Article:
Saturday, May 19, 2018

An Offbeat Coming of Age Story

Every once in a while, I like to champion a little known film which may have escaped the notice of most viewers. This time out, I'm recommending a little movie called Son of Rambow (2007), a film by writer-director Garth Jennings & producer Nick Goldsmith, who also teamed up for the big screen version of The Hitchhiker’s Guide to the Galaxy in 2005. Son of Rambow is the story of two British school kids: Lee Carter, the requisite bad boy, and Will Proudfoot, a quieter and more introverted young man, whose family belongs to a strict religious sect called the Plymouth Brethren. Due to his family’s beliefs, Will is not allowed to watch TV or see movies. When the two boys become friends after being thrown together by circumstance, Lee invites Will to star in a movie he’s making, inspired by First Blood (1982), the first cinematic appearance of RamboAfter seeing the Sylvester Stallone action film at Lee's house, Will agrees to participate in the project.

Bill Milner & Will Poulter in Son of Rambow
The two boys work on the film using video equipment they secretly borrow from Lee’s older brother, who’s something of a bully. Will hides their activities from his widowed mother, who’s struggling with her decision to leave the Brethren, and start a better life for her family. The boys' ideas for the movie become even more ambitious, and the rest of the school, including some French exchange students, become involved in the project. Lee intends to enter the finished movie in a young filmmaker’s competition. As their friendship grows stronger, both Will & Lee will find themselves tested, as their personal lives interfere with the film they're making. Both boys must grow up a lot faster than they thought. Can their friendship survive this experience? Will the movie get finished, and will anyone get the chance to see it?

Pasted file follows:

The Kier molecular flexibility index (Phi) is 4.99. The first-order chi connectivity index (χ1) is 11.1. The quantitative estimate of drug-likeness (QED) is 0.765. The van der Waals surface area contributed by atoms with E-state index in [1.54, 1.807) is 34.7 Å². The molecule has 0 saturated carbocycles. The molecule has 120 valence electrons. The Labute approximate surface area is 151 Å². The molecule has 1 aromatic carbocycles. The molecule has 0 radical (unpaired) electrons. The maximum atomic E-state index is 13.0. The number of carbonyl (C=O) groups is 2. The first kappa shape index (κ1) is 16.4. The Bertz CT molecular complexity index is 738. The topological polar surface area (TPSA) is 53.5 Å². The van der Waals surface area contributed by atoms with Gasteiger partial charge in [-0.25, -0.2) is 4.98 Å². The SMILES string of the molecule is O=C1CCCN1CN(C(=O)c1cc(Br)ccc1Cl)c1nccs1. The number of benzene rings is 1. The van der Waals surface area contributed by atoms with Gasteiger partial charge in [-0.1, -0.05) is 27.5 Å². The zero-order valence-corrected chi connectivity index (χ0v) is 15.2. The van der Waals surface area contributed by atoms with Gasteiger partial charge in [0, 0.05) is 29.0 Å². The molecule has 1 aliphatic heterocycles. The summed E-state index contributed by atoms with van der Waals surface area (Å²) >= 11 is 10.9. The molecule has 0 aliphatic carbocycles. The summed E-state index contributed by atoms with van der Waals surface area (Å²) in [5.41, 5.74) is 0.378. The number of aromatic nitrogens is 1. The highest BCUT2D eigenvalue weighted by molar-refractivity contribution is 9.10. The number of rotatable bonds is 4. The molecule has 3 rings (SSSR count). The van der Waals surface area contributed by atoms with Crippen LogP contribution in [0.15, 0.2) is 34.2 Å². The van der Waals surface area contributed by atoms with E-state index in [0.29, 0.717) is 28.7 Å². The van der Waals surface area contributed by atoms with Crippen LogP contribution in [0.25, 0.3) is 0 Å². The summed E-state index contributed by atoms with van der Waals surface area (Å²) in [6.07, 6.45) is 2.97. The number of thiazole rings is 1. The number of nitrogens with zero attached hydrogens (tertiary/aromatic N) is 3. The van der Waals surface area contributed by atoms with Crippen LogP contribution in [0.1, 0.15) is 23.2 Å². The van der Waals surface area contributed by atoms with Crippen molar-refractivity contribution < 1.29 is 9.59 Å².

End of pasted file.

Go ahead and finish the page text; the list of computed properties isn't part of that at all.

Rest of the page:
Son of Rambow is a charming, likable story with a gentle and quirky sense of humor. In some ways, you can compare this film to the character driven, whimsical stories of director Bill Forsyth, who wrote and directed Gregory’s Girl (1981) and Local Hero (1983)Son of Rambow is a coming of age story that has some genuine laughs, a few tears and it still manages leaves you smiling at the end. The movie gives you a real sense of the 1980s timeframe in which the story is set, with believable and relatable characters. The cast is very good, with both Will Poulter as Lee and Bill Milner as Will giving wonderful performances. I highly recommend checking out this film, which is based on writer-director Jennings and producer Goldsmiths own childhood experiences in the 1980s. This is one of those "under the radar" type of films you'll definitely enjoy, and find yourself recommending to friends after seeing it. Son of Rambow is available on DVD. Here’s a link to the film’s trailer:

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